5 Things to Inspire Creativity

Galapagos Islands

There are so many things that inspire me. Some inspire me to work harder, others to play more, and some to be a better person. Inspiration comes in so many forms. Here are five things that inspire me and that can inspire you too: 1. Looking at Photographs — Whenever …

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4 Things Every Writer Needs

Message Stones

Every writer has his or her own needs. It could be a quiet place to write or music to inspire the words. It could be a pen and paper or a computer, or even a tape recorder. It could be a jar of M & M’s or a jug of …

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7 Favorite Books on Writing


Most authors have a list of  their favorite books about the writing process that they’d recommend to others.  Here’s my top seven: 1. Writing the Breakout Novel Workbook by Donald Maass — via hands-on exercises and examples from successful novels, this workbook teaches authors how to “develop and strengthen aspects …

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Why We YA and You Should Too


Guest Bloggers:  Stephanie Wardrop, Kelly Hashway & Rachel Schieffelbein          It’s summer, which means that visions of spending days basking in sunlight, reading a great book by the pool, and freedom from homework are dancing around in the heads of many. But summer also brings one more delight; Swoon Romance’s …

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On Writing YA and Adult Thrillers


Guest Blogger: James Phelan SURVIVOR is the second installment in my ALONE trilogy for Young Adults.  It follows a 16-year-old protagonist, Jesse, in a post-apocalyptic setting in NYC. The trilogy started because I’d already written 3 adults thrillers and was contracted for 3 more, and needed a different writing challenge.  …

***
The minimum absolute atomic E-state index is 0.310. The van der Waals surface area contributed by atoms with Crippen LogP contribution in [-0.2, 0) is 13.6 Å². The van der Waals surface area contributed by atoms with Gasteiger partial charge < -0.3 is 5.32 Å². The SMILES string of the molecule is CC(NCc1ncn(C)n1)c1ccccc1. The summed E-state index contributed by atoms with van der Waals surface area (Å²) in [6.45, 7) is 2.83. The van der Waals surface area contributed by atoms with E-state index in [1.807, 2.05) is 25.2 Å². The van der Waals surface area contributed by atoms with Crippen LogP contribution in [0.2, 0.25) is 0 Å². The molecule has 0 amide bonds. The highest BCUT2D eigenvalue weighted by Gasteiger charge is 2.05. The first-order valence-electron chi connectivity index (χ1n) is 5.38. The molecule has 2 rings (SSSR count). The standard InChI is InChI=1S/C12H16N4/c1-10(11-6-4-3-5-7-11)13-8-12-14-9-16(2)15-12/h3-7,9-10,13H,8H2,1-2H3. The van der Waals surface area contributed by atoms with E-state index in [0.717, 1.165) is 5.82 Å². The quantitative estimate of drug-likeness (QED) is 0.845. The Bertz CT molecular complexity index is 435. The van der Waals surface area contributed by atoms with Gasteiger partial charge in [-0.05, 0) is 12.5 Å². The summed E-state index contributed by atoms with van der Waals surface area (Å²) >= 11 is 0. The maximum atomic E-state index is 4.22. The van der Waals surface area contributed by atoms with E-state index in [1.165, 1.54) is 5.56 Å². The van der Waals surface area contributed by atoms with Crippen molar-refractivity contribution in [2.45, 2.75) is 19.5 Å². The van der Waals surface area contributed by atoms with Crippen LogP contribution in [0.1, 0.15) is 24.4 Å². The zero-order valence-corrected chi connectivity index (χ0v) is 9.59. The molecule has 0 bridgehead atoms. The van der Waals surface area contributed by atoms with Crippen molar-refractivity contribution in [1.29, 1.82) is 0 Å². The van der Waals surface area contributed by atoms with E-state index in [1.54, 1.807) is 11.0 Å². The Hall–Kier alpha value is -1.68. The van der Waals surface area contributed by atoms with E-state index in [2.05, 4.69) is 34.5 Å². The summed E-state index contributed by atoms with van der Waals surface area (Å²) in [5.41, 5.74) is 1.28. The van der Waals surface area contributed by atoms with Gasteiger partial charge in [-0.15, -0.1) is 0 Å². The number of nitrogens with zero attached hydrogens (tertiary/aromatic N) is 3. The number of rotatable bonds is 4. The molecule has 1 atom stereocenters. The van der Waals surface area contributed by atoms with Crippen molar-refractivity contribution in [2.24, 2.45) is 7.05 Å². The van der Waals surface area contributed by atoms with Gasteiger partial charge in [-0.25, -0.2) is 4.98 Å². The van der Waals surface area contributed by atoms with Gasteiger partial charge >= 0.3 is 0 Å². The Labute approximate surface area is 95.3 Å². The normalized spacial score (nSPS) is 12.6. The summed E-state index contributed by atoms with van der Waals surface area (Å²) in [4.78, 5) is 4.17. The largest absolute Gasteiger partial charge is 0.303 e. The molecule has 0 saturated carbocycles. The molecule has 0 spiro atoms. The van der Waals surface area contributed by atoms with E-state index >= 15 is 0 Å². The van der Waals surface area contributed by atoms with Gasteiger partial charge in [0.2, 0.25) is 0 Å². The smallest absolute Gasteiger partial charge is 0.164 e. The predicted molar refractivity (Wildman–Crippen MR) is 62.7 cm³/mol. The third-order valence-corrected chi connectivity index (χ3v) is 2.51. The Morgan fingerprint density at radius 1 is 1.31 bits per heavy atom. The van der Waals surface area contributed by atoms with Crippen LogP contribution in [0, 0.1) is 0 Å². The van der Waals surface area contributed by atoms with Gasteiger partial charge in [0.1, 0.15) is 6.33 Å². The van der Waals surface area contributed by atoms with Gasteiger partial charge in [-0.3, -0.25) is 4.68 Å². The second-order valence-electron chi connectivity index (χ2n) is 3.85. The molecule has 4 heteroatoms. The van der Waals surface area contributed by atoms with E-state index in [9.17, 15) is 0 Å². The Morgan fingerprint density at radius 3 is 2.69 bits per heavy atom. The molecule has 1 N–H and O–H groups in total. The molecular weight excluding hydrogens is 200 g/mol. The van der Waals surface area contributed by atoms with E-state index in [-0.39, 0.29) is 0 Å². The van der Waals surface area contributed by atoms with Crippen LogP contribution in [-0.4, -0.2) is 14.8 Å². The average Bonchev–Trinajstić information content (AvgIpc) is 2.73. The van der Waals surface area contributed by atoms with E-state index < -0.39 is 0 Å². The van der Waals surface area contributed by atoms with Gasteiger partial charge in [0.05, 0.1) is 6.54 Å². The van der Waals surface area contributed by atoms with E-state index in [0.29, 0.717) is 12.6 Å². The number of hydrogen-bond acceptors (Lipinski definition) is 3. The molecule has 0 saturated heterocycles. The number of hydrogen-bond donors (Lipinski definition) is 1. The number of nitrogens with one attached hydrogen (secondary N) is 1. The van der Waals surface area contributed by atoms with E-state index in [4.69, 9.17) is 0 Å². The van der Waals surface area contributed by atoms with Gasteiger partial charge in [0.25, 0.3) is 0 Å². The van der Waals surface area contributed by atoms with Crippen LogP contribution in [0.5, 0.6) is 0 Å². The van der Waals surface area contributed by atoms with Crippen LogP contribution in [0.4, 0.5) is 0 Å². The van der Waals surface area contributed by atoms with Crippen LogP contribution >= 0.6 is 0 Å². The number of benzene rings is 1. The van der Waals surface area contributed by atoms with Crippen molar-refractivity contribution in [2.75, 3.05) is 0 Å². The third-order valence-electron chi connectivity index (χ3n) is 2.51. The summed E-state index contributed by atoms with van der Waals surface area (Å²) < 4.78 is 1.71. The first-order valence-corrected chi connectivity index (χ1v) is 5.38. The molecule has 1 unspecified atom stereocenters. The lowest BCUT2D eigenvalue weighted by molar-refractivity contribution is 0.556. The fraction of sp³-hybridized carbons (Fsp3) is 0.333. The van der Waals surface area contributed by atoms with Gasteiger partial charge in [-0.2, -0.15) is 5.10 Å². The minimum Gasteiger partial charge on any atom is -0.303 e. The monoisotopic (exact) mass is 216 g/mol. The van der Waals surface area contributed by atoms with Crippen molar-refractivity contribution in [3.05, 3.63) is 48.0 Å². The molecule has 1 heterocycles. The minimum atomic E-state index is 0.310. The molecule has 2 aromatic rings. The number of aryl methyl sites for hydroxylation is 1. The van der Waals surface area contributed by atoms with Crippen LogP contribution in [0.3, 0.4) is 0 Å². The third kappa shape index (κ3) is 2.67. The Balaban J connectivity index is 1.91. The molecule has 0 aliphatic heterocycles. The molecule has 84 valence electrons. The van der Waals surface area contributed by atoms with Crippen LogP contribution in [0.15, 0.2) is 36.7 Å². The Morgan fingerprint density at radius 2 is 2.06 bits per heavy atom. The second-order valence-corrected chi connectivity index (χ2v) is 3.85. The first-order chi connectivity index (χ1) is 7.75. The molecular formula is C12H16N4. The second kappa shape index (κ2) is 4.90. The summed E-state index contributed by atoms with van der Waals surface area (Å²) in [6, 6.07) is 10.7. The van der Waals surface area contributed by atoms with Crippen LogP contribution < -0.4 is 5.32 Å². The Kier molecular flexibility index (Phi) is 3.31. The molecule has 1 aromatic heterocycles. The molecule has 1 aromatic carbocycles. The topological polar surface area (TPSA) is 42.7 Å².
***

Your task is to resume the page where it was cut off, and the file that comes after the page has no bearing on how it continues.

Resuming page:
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Seriously Funny


Guest Blogger:  Jill Wolfson The four novels that I’ve written for the middle-reader and the young adult audience all deal with heavy topics – foster care, unemployment, depression, death, medical emergencies. In COLD HANDS, WARM HEART, I actually killed character – a likeable teenage girl – in the first chapter, …

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When did you first make Miss Dickinson’s Acquaintance?


Guest Blogger: Michaela MacColl I have to admit that poetry has never been my thing. I’m a prose girl. I like plot and character development. All too often when I read poetry I feel as though the writer is scoring points off me – I’m just not as clever as …

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Point of View is Not Always a Good Compass For the Truth


Guest Blogger: Anne Greenwood Brown I love writing in the first person point of view. Somehow, telling the story how one character perceives it helps me channel that character’s emotions and capture a unique voice. I think first person works particularly well with YA fiction, where the reader wants to …

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The Haunting World of Scowler


Young Adult author Daniel Kraus was kind enough to answer a few questions about SCOWLER, his latest release. Daniel “is a Chicago-based writer, editor, and filmmaker. His debut novel, THE MONSTER VARIATIONS, (Random House, 2009), was selected to New York Public Library’s “100 Best Stuff for Teens.” Fangoria called his …

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The Secret Lives of Characters


Guest Blogger: Hilary Davidson While I while writing my first novel, I discovered that characters and their histories take up as much real estate in my brain as close family and friends. More, really, because I didn’t have to think about the long-simmering antagonism between two friends unless I’m inviting …

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